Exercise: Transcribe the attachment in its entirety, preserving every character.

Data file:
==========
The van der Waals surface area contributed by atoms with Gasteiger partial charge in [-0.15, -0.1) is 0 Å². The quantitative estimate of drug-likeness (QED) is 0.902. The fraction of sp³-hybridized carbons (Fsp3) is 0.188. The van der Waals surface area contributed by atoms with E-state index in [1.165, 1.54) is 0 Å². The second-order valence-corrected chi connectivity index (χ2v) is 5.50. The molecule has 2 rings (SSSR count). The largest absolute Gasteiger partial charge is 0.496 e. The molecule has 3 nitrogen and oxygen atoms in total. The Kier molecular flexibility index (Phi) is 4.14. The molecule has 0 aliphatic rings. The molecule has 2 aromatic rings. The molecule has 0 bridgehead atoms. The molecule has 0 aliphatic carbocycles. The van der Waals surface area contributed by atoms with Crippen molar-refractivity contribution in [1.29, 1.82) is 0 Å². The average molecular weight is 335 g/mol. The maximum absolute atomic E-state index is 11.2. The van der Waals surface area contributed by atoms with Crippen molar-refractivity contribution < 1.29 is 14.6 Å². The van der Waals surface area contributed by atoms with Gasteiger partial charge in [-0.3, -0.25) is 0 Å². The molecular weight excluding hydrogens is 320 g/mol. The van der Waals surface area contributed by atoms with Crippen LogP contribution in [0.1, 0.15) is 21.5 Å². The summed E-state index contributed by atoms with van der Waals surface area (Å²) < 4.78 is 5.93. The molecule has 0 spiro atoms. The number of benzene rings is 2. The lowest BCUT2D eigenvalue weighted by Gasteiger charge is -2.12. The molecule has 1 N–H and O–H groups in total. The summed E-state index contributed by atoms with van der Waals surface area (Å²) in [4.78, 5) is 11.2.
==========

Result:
The van der Waals surface area contributed by atoms with Gasteiger partial charge in [-0.15, -0.1) is 0 Å². The quantitative estimate of drug-likeness (QED) is 0.902. The fraction of sp³-hybridized carbons (Fsp3) is 0.188. The van der Waals surface area contributed by atoms with E-state index in [1.165, 1.54) is 0 Å². The second-order valence-corrected chi connectivity index (χ2v) is 5.50. The molecule has 2 rings (SSSR count). The largest absolute Gasteiger partial charge is 0.496 e. The molecule has 3 nitrogen and oxygen atoms in total. The Kier molecular flexibility index (Phi) is 4.14. The molecule has 0 aliphatic rings. The molecule has 2 aromatic rings. The molecule has 0 bridgehead atoms. The molecule has 0 aliphatic carbocycles. The van der Waals surface area contributed by atoms with Crippen molar-refractivity contribution in [1.29, 1.82) is 0 Å². The average molecular weight is 335 g/mol. The maximum absolute atomic E-state index is 11.2. The van der Waals surface area contributed by atoms with Crippen molar-refractivity contribution < 1.29 is 14.6 Å². The van der Waals surface area contributed by atoms with Gasteiger partial charge in [-0.3, -0.25) is 0 Å². The molecular weight excluding hydrogens is 320 g/mol. The van der Waals surface area contributed by atoms with Crippen LogP contribution in [0.1, 0.15) is 21.5 Å². The summed E-state index contributed by atoms with van der Waals surface area (Å²) < 4.78 is 5.93. The molecule has 0 spiro atoms. The number of benzene rings is 2. The lowest BCUT2D eigenvalue weighted by Gasteiger charge is -2.12. The molecule has 1 N–H and O–H groups in total. The summed E-state index contributed by atoms with van der Waals surface area (Å²) in [4.78, 5) is 11.2.